Therefore, leaders and policymakers must look to alternatives to reach U.S. electrification targets. Can we produce more from land-based reserves?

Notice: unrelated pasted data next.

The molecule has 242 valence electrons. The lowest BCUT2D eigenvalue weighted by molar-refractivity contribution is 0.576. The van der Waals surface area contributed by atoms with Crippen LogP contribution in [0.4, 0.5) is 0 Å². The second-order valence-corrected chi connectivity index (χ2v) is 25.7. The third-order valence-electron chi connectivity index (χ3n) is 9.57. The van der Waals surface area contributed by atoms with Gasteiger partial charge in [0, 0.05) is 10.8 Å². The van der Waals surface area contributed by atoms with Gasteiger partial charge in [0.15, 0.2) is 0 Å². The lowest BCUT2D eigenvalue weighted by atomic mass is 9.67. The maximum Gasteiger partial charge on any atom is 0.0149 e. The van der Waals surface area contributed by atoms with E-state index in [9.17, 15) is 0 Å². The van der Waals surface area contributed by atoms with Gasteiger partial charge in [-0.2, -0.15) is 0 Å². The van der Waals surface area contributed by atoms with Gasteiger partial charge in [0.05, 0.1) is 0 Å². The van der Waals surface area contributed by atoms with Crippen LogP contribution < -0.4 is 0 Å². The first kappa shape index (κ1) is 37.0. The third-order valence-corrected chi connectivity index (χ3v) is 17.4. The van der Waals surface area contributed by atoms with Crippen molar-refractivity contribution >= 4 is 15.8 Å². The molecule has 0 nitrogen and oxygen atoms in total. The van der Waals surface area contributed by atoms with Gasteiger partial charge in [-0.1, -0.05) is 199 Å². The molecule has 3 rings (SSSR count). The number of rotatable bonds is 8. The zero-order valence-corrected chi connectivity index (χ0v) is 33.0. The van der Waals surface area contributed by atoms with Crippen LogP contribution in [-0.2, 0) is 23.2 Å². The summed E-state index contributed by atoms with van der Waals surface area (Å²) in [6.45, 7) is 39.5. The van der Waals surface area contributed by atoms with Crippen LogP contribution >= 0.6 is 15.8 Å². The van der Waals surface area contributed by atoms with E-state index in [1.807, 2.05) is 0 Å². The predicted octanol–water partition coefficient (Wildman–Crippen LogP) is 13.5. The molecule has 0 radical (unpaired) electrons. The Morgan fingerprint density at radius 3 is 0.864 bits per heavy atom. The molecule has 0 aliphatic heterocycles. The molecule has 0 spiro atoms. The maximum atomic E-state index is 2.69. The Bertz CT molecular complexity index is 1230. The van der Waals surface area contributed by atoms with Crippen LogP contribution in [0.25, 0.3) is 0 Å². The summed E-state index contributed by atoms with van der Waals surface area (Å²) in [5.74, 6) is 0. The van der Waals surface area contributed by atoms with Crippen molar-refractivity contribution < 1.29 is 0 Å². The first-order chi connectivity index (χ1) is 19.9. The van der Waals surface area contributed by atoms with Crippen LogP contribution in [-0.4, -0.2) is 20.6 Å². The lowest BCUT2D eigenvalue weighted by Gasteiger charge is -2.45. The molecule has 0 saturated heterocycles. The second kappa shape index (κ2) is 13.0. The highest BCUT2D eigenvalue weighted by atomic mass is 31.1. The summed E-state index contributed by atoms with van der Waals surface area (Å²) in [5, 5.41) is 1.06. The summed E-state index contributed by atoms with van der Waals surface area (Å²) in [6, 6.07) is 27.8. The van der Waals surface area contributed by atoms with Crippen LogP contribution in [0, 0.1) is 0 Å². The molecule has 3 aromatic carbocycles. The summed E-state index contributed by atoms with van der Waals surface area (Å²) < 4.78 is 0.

On the timeline of the IRA credits, it will be difficult. Bringing new discoveries of land-based resources to commercial production takes an average of 16-years and given declining ore grades, are often subject to worsening human and environmental impacts including exponential growth of toxic tailings and eroding project economics. This is further complicated by widespread control of key growth markets by Chinese entities via decades of deliberate investment. To this end, a more compelling alternative may be a new abundant source of four key battery metals positioned to become available to the market mid-decade; a variety of allied nations have active exploration contracts for this new metal resource – polymetallic nodules – rocks laying unattached to the seafloor off the coast of North America in the Pacific Ocean. This area, the Clarion-Clipperton Zone (CCZ), contains over three times the amount of cobalt, almost two times the amount of nickel and as much manganese as all global land-based reserves, combined. The U.S. Geological Survey recognizes these sizeable deposits in annual Commodity Summaries and the 100-Day Supply Chain Review noted that “seabed resources may provide a significant future source of strategic and critical materials.”7